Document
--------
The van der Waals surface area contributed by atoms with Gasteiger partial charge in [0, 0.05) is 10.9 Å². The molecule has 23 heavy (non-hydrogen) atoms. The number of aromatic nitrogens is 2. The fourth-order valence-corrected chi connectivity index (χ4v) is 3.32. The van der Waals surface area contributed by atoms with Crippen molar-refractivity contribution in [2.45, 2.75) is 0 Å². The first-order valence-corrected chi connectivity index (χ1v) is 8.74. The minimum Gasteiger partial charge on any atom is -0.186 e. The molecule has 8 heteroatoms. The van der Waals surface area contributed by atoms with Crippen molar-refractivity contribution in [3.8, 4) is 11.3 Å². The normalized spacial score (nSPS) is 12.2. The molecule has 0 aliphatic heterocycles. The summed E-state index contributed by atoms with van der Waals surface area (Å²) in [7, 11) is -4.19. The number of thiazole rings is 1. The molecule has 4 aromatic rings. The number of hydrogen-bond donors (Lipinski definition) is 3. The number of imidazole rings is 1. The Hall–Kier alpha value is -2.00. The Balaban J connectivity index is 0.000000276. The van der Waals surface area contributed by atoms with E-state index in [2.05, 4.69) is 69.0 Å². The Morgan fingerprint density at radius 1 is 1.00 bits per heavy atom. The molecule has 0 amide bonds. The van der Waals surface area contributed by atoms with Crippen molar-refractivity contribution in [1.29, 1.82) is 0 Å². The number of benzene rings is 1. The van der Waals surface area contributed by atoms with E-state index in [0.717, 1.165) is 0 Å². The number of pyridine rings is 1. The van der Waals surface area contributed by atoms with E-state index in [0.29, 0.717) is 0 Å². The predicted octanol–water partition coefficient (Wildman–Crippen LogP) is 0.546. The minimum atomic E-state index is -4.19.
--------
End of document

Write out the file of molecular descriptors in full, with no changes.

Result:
The van der Waals surface area contributed by atoms with Gasteiger partial charge in [0, 0.05) is 10.9 Å². The molecule has 23 heavy (non-hydrogen) atoms. The number of aromatic nitrogens is 2. The fourth-order valence-corrected chi connectivity index (χ4v) is 3.32. The van der Waals surface area contributed by atoms with Crippen molar-refractivity contribution in [2.45, 2.75) is 0 Å². The first-order valence-corrected chi connectivity index (χ1v) is 8.74. The minimum Gasteiger partial charge on any atom is -0.186 e. The molecule has 8 heteroatoms. The van der Waals surface area contributed by atoms with Crippen molar-refractivity contribution in [3.8, 4) is 11.3 Å². The normalized spacial score (nSPS) is 12.2. The molecule has 0 aliphatic heterocycles. The summed E-state index contributed by atoms with van der Waals surface area (Å²) in [7, 11) is -4.19. The number of thiazole rings is 1. The molecule has 4 aromatic rings. The number of hydrogen-bond donors (Lipinski definition) is 3. The number of imidazole rings is 1. The Hall–Kier alpha value is -2.00. The Balaban J connectivity index is 0.000000276. The van der Waals surface area contributed by atoms with E-state index in [2.05, 4.69) is 69.0 Å². The Morgan fingerprint density at radius 1 is 1.00 bits per heavy atom. The molecule has 0 amide bonds. The van der Waals surface area contributed by atoms with Crippen molar-refractivity contribution in [1.29, 1.82) is 0 Å². The number of benzene rings is 1. The van der Waals surface area contributed by atoms with E-state index in [0.717, 1.165) is 0 Å². The number of pyridine rings is 1. The van der Waals surface area contributed by atoms with E-state index in [0.29, 0.717) is 0 Å². The predicted octanol–water partition coefficient (Wildman–Crippen LogP) is 0.546. The minimum atomic E-state index is -4.19.